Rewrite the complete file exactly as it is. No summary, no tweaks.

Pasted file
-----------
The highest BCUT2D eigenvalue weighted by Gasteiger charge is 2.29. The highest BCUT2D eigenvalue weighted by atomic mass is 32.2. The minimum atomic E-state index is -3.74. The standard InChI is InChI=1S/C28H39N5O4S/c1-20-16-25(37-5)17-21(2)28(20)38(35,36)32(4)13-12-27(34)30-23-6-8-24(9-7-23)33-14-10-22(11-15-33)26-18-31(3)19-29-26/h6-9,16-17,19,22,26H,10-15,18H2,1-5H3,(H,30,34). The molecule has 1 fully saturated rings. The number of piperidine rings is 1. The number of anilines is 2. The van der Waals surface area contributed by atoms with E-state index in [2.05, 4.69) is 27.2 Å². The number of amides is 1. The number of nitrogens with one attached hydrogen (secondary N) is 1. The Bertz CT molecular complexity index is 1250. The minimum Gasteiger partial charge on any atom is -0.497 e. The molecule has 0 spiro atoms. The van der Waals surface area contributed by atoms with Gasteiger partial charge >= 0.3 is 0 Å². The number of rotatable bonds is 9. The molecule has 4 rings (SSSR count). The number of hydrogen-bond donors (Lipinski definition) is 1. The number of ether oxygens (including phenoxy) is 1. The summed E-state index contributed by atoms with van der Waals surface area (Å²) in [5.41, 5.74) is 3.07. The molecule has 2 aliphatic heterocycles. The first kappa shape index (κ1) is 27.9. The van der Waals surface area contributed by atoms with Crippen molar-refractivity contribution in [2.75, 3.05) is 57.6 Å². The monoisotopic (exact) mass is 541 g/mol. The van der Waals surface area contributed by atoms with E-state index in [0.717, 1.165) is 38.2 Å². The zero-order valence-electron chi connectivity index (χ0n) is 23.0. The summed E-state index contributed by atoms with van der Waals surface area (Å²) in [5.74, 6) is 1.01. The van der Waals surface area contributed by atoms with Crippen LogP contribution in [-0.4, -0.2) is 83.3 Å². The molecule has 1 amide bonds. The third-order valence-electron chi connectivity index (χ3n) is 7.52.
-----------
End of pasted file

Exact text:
The highest BCUT2D eigenvalue weighted by Gasteiger charge is 2.29. The highest BCUT2D eigenvalue weighted by atomic mass is 32.2. The minimum atomic E-state index is -3.74. The standard InChI is InChI=1S/C28H39N5O4S/c1-20-16-25(37-5)17-21(2)28(20)38(35,36)32(4)13-12-27(34)30-23-6-8-24(9-7-23)33-14-10-22(11-15-33)26-18-31(3)19-29-26/h6-9,16-17,19,22,26H,10-15,18H2,1-5H3,(H,30,34). The molecule has 1 fully saturated rings. The number of piperidine rings is 1. The number of anilines is 2. The van der Waals surface area contributed by atoms with E-state index in [2.05, 4.69) is 27.2 Å². The number of amides is 1. The number of nitrogens with one attached hydrogen (secondary N) is 1. The Bertz CT molecular complexity index is 1250. The minimum Gasteiger partial charge on any atom is -0.497 e. The molecule has 0 spiro atoms. The van der Waals surface area contributed by atoms with Gasteiger partial charge >= 0.3 is 0 Å². The number of rotatable bonds is 9. The molecule has 4 rings (SSSR count). The number of hydrogen-bond donors (Lipinski definition) is 1. The number of ether oxygens (including phenoxy) is 1. The summed E-state index contributed by atoms with van der Waals surface area (Å²) in [5.41, 5.74) is 3.07. The molecule has 2 aliphatic heterocycles. The first kappa shape index (κ1) is 27.9. The van der Waals surface area contributed by atoms with Crippen molar-refractivity contribution in [2.75, 3.05) is 57.6 Å². The monoisotopic (exact) mass is 541 g/mol. The van der Waals surface area contributed by atoms with E-state index in [0.717, 1.165) is 38.2 Å². The zero-order valence-electron chi connectivity index (χ0n) is 23.0. The summed E-state index contributed by atoms with van der Waals surface area (Å²) in [5.74, 6) is 1.01. The van der Waals surface area contributed by atoms with Crippen LogP contribution in [-0.4, -0.2) is 83.3 Å². The molecule has 1 amide bonds. The third-order valence-electron chi connectivity index (χ3n) is 7.52.